The objections by the respondent hinged on the substantiality of the sureties presented. I did note the discrepancies in the information given about one Nabukalu’s number of children. However with due respect, the discrepancies were not that serious judging that Nabukalu appears to have had children in multiple relationships. What is important is that the three sureties appeared to know the applicant well and gave an account of his childhood and early education well enough. In my view, the sureties are expected to account for the accused and not necessarily his relatives, this may of course change in certain contexts. On the whole, having considered the documents they presented, their demeanor and relationship to the applicant, I found the three sureties substantial.

 

There was also an objection that no special circumstances were presented for the applicant to be released on bail. This may be so, but there is authority to support the argument that, this is not a mandatory requirement. In my view, and I am supported by the law in my thinking that, the requirement of the applicant’s place of abode is Central to any application for bail. The requirement for the accused to have a fixed place of abode within the jurisdiction of court is very important because in this case, it is he and not his sureties who should be present to answer the charge. As it is, the applicant is charged with a capital offence and thus, the likelihood of absconding is proportionately higher. His place of abode must be certain, for only then can he be traced if he absconds. I note that the applicant gave a fixed address of abode within the jurisdiction of the Court which was not seriously contested. He in addition submitted that he had a Community Based Organisation registered by the Mukono Municipal Council.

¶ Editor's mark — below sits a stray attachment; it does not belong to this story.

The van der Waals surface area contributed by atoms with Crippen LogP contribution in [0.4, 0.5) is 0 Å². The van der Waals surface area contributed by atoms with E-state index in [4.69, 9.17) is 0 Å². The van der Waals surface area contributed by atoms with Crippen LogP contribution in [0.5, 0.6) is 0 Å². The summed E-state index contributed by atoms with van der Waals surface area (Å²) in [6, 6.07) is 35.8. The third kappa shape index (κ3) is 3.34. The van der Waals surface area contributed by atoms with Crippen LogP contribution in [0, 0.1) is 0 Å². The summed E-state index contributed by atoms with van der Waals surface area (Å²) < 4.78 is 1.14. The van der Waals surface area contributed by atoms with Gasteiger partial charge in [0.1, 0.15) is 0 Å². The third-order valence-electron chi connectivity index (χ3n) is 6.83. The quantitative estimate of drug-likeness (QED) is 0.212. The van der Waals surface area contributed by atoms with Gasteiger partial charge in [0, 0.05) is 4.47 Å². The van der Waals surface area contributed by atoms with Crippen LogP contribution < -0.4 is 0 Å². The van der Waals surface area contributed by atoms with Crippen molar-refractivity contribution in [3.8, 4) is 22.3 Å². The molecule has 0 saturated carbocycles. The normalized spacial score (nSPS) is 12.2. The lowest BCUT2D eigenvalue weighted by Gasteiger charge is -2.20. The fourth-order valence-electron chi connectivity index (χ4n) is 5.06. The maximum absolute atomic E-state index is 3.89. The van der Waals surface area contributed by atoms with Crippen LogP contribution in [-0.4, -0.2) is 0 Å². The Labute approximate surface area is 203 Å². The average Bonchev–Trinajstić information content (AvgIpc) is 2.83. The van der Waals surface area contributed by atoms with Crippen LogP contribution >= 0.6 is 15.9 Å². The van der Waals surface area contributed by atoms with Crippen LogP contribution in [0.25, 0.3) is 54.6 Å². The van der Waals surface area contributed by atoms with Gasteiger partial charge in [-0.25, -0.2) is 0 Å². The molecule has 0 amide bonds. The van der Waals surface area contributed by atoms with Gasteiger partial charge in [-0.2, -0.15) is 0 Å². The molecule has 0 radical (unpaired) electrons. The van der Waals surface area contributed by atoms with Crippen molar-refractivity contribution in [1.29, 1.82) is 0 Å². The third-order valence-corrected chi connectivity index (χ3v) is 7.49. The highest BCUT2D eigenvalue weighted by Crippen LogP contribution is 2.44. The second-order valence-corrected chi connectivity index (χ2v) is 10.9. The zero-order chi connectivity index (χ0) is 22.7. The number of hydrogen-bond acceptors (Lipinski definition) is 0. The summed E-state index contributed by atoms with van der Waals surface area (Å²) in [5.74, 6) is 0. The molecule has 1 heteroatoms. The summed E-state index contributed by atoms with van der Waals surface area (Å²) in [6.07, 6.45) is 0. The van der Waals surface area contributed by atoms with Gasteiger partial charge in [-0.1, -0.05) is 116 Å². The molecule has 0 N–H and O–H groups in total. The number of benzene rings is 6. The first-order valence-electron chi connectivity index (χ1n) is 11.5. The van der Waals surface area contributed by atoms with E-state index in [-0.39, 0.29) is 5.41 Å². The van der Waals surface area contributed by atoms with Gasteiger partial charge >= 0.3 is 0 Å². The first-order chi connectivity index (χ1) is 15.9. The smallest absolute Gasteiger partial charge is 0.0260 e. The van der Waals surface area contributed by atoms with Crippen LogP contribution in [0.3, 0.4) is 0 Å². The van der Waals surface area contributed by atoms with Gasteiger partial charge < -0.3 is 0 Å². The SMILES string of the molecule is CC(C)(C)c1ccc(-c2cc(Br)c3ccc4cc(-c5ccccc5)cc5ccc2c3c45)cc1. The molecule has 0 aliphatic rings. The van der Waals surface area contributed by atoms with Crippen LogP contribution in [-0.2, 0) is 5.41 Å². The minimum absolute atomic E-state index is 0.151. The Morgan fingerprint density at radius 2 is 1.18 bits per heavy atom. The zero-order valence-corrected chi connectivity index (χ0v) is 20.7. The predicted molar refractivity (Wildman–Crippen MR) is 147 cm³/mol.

I would conclude therefore that the applicant has in his evidence and sureties satisfied me that he will attend his trial if released. I would accordingly allow the application. I hasten to add that the offence for which he is charged is a very serious one and the conditions of bail given will accordingly reflect that aspect.

 

I therefore grant the applicant bail on the following conditions:-

 

[1]        A cash bail of Shs.2,000,000/=.

[2]        Each surety is bonded at Shs. 3,000,000 each, not cash.

[3]        The applicant is to report to the Registrar of this Court once every month for the extension of his bail with effect from 26/11/2016.

 

I so order.

 

………………………….

EVA K. LUSWATA

JUDGE

25/10/16